Monday, September 27, 2010

A Bicentennial Celebration Through Food

Its was indeed a very special dinner for many reasons. Yes, Mexico was celebrating its 200 year independence anniversary (which coincidentally landed exactly on a Thursday and no, Mexico's independence is not 5 de Mayo, its the 16th of September) but along with this we had a very special guest. My cousin from Houston had reserved his spot for this Thursday about a month ago. Also, we invited a very close friend and he brought along two additional friends, one by the name of Don Julio (reposado of course) and another Peruvian friend, which you could learn more about in Tamy's previous post. It was as she said it, a guys night in and a very fun one at that.

Even though the group was smaller, the whole night was fantastic and ended at about 1:30 AM, which is always a good sign. The food was all Mexican or Mexican influenced. There was a mix of spicy and non-spicy to give the real spectrum of food. Not all Mexican food has to be spicy, but definitely could be!
The menu was the following:
Appetizer: Foie Gras, porcini mushrooms and white truffle flautas with a plum balsamic sauce and scallions
Main Dish: Braised shoulder with two sauces and fideos secos
Dessert: Tunas (cactus fruit) sprinkled with chili with raspberry sorbet

Flowers are a huge part of Mexico, and even though we could not find the most authentic ones, multiple colors are a must.
The first take on traditional Mexican food are the "flautas" or as they are more commonly known here "taquitos". This case the flautas were rolled with a foie gras mousse and porcini/white truffle mix. The tortillas were hand made and fresh from that night. Once the tortillas are rolled, they are fried for about 2-3 minutes. The balsamic plum sauce added to the flavor of the flautas.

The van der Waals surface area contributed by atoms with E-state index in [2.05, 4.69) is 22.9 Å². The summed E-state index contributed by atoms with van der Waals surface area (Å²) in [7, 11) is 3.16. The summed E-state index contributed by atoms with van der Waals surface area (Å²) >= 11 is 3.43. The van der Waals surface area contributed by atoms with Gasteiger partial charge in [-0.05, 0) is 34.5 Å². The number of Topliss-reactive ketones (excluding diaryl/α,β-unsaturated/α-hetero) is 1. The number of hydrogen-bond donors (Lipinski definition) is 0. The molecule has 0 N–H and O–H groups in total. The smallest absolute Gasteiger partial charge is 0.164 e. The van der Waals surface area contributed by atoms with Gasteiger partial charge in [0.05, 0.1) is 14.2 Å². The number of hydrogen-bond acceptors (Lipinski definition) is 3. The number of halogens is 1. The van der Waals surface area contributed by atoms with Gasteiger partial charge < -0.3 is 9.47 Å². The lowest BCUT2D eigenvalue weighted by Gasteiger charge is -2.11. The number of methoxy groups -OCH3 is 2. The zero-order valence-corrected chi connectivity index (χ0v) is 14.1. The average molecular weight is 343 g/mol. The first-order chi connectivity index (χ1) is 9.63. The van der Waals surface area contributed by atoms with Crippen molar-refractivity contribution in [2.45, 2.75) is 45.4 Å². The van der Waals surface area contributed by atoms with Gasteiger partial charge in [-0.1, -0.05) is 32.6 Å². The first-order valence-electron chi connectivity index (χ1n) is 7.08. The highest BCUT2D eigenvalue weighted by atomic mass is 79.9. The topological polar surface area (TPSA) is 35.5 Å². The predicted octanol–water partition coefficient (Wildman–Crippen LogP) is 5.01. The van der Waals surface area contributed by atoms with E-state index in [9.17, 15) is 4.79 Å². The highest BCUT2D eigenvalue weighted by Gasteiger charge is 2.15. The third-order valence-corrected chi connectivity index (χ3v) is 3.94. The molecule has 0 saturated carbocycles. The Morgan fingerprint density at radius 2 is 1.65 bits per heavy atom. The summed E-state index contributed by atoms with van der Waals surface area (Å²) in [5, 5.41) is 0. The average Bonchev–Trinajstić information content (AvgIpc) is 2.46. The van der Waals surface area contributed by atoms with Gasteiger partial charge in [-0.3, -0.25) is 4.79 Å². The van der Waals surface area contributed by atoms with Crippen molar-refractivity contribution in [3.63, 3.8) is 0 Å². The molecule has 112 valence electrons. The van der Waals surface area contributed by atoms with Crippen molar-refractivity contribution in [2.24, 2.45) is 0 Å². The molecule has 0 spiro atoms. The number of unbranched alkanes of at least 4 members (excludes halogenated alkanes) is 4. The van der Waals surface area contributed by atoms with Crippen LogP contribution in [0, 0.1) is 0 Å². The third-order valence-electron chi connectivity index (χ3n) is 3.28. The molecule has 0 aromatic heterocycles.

The main dish was a braised shoulder slow-cooked with two different sauces. One chipotle with a wine reduction and the other a very classic green tomato sauce. To accompany the meat and differentiate the tastes, we served fideos secos which is basically noodles cooked in a tomato/chicken broth sauce. The meats were spicy, so the pasta helped cut down the heat.
Here are the tunas (pictured in the back) red and green. They are very tast and highly recommended if you ever get a chance to eat them. They are the fruit of the cactus sprinkled with some spicy chile de arbol powder.

My cousin visiting from Houston, enjoying the night and the post dinner drinks and conversation.

Bringing in Don Julio to the dinner was a necessity for any Mexican celebration. For any of you that might not know, Don Julio is one of the best tequilas from Mexico.

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